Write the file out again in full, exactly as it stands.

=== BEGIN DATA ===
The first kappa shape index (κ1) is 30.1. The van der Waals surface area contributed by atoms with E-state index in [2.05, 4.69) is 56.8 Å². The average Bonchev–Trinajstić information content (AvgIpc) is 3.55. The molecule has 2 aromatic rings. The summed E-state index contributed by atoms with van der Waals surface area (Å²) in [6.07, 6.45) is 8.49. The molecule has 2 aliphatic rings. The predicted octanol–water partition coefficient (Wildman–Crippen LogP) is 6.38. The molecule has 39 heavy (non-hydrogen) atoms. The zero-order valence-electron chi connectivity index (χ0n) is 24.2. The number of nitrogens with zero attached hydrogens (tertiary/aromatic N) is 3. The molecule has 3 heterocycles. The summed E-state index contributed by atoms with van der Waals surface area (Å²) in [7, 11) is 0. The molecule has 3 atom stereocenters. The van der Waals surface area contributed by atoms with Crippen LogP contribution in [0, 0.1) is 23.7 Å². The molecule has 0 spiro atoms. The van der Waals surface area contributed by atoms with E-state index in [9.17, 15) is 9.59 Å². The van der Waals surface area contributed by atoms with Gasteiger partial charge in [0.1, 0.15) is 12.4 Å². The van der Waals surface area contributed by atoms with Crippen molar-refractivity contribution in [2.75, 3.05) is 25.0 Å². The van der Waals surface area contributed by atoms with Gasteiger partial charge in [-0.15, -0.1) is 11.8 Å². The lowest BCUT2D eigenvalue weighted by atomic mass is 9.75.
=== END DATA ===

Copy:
The first kappa shape index (κ1) is 30.1. The van der Waals surface area contributed by atoms with E-state index in [2.05, 4.69) is 56.8 Å². The average Bonchev–Trinajstić information content (AvgIpc) is 3.55. The molecule has 2 aromatic rings. The summed E-state index contributed by atoms with van der Waals surface area (Å²) in [6.07, 6.45) is 8.49. The molecule has 2 aliphatic rings. The predicted octanol–water partition coefficient (Wildman–Crippen LogP) is 6.38. The molecule has 39 heavy (non-hydrogen) atoms. The zero-order valence-electron chi connectivity index (χ0n) is 24.2. The number of nitrogens with zero attached hydrogens (tertiary/aromatic N) is 3. The molecule has 3 heterocycles. The summed E-state index contributed by atoms with van der Waals surface area (Å²) in [7, 11) is 0. The molecule has 3 atom stereocenters. The van der Waals surface area contributed by atoms with Crippen LogP contribution in [0, 0.1) is 23.7 Å². The molecule has 0 spiro atoms. The van der Waals surface area contributed by atoms with E-state index in [9.17, 15) is 9.59 Å². The van der Waals surface area contributed by atoms with Gasteiger partial charge in [0.1, 0.15) is 12.4 Å². The van der Waals surface area contributed by atoms with Crippen molar-refractivity contribution in [2.75, 3.05) is 25.0 Å². The van der Waals surface area contributed by atoms with Gasteiger partial charge in [-0.15, -0.1) is 11.8 Å². The lowest BCUT2D eigenvalue weighted by atomic mass is 9.75.